People couldn’t wait to get to the water at the bottom of Deadwood canyon. One guy jumped straight in and then couldn’t stop yelping and moaning at the shock. Going up Devil’s thumb, runners were getting nauseous and losing it. I dunked my head in the river thinking that if I washed off completely, I would be without sunblock and bug spray until I saw my crew at Michigan Bluff. When I eventually got to Michigan, I overheard a runner complaining, “The mosquitoes have been eating me alive ever since I got in the river.” It’s great to be right.
Volcano Canyon between Michigan Bluff and Foresthill at eight in the evening was still hot enough to keep my stomach marginal and forced me to sip soup and nibble GU carefully. But at last a black moonless night descended and we headed out of Foresthill on that wonderful mostly downhill stretch to the river with brief poetic interludes at Dardanelles, Peachstone, and Ford’s Bar aid stations to break up the roll. Somewhere in that stretch I sampled the world’s worst coffee in what I assume was an attempt to poison me and put me out of my misery. The guy at Ford’s Bar wanted to be understood clearly, “There are NO drop bags here and NO dropped runners. So get out of here.”
Then came the surreal Rucky Chucky river crossing: the awkward, bent over grabbing at the cable, the volunteers standing in the icy river murmuring encouragement, the eerie submerged glowsticks, the shock of the water rushing up to soak your running shorts, and finally someone picking out the correct stones with a flashlight to get you back on shore. I sat in the aid station on the far side numb but invigorated. Time to concentrate on the jumble of stuff coming out of my drop bag and the final march to the finish.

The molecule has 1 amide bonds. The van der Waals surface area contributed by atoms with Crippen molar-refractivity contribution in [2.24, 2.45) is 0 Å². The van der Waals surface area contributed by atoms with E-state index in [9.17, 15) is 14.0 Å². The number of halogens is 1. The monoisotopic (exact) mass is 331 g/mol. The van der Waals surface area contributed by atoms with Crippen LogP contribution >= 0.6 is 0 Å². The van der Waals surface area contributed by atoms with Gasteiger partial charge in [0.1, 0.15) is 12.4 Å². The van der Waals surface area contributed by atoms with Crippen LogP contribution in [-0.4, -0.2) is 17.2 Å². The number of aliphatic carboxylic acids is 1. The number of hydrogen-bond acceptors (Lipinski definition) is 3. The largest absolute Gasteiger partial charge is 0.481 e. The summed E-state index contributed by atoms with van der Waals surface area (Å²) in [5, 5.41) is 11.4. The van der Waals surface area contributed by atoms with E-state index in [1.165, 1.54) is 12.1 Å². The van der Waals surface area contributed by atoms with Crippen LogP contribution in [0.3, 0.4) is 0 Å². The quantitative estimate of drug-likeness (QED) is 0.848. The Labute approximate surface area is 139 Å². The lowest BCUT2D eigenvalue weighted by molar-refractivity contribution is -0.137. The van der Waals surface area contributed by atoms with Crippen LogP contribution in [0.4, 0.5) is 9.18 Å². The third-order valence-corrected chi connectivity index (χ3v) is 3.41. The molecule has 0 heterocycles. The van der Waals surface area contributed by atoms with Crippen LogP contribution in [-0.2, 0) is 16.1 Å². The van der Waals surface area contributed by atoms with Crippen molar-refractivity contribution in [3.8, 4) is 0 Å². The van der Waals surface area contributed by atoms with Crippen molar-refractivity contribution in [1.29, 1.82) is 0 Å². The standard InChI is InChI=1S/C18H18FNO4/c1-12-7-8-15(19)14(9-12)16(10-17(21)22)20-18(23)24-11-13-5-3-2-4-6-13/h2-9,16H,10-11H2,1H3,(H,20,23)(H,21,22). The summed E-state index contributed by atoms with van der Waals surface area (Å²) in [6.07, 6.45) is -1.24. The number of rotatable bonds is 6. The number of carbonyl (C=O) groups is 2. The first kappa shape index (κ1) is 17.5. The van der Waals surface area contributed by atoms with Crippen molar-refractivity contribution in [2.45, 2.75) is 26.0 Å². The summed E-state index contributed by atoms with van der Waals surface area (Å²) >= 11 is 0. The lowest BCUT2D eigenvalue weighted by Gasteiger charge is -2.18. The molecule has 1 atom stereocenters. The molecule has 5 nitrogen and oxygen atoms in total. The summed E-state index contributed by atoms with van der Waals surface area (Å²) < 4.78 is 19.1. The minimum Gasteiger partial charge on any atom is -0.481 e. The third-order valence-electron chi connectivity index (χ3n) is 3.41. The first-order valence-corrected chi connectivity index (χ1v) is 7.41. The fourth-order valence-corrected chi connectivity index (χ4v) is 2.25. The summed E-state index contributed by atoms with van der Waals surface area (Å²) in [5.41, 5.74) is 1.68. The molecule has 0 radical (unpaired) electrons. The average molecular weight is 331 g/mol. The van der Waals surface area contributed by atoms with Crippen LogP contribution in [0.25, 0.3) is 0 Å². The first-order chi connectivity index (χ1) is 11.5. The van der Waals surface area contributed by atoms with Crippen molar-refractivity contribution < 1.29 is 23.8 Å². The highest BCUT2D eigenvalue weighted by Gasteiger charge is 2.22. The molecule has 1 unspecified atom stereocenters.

The last seven miles at Western from Highway 49 to the stadium at Placer High School are legend. After a rocky climb away from the highway, we cross the race’s only open field and make our way to a spot above the American River. Here the trail turns “annoying” (according to Twietmeyer), meaning constant rocky shelves, roots, deep trenches, dust, and other nasty formations meant to trap weary runners. But then the Mountain Quarry Cement Bridge (No Hands) comes into view and all is forgiven. Beyond the bridge is a sunny mile above the river around to the last big obstacle, a gnarly switchback up to Robie Point, but the gathering adrenaline stimulated by the smell of the barn door is kicking in “big time” by now.
The neighborhoods of Auburn flash by quickly and spectators wave us toward the stadium entrance. The droll drone of the announcer’s voice can be heard introducing finishers. Black asphalt gives way to the red cinder track and I float around the oval toward the finish line. Now my name rings through the morning air and there is Greg Soderlund waiting with my medal. It is another finish at Western States…another story to last a lifetime.